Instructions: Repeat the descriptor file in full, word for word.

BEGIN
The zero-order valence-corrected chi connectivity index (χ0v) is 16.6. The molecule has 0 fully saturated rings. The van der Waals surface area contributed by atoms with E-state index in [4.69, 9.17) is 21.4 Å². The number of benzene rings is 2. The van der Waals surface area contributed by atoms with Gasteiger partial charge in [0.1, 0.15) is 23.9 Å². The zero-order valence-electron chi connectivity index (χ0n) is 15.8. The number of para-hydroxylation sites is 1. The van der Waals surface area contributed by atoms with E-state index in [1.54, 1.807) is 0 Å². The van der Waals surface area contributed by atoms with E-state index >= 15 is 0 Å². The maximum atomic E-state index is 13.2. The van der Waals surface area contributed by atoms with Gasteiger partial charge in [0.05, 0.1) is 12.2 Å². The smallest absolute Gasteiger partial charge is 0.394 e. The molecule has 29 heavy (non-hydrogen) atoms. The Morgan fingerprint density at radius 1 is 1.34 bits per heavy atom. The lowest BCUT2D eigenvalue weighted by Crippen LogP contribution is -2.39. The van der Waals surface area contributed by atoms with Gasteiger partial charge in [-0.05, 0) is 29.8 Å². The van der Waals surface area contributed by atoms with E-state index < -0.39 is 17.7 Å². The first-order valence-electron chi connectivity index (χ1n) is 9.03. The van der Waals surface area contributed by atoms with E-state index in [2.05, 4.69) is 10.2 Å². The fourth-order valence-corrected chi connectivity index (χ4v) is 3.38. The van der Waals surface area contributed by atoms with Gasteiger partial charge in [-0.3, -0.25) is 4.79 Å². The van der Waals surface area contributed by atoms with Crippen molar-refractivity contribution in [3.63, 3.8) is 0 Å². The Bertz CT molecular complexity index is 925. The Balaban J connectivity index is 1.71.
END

The zero-order valence-corrected chi connectivity index (χ0v) is 16.6. The molecule has 0 fully saturated rings. The van der Waals surface area contributed by atoms with E-state index in [4.69, 9.17) is 21.4 Å². The number of benzene rings is 2. The van der Waals surface area contributed by atoms with Gasteiger partial charge in [0.1, 0.15) is 23.9 Å². The zero-order valence-electron chi connectivity index (χ0n) is 15.8. The number of para-hydroxylation sites is 1. The van der Waals surface area contributed by atoms with E-state index in [1.54, 1.807) is 0 Å². The van der Waals surface area contributed by atoms with E-state index >= 15 is 0 Å². The maximum atomic E-state index is 13.2. The van der Waals surface area contributed by atoms with Gasteiger partial charge in [0.05, 0.1) is 12.2 Å². The smallest absolute Gasteiger partial charge is 0.394 e. The molecule has 29 heavy (non-hydrogen) atoms. The Morgan fingerprint density at radius 1 is 1.34 bits per heavy atom. The lowest BCUT2D eigenvalue weighted by Crippen LogP contribution is -2.39. The van der Waals surface area contributed by atoms with Gasteiger partial charge in [-0.05, 0) is 29.8 Å². The van der Waals surface area contributed by atoms with E-state index < -0.39 is 17.7 Å². The first-order valence-electron chi connectivity index (χ1n) is 9.03. The van der Waals surface area contributed by atoms with E-state index in [2.05, 4.69) is 10.2 Å². The fourth-order valence-corrected chi connectivity index (χ4v) is 3.38. The van der Waals surface area contributed by atoms with Gasteiger partial charge in [-0.3, -0.25) is 4.79 Å². The van der Waals surface area contributed by atoms with Crippen molar-refractivity contribution in [3.63, 3.8) is 0 Å². The Bertz CT molecular complexity index is 925. The Balaban J connectivity index is 1.71.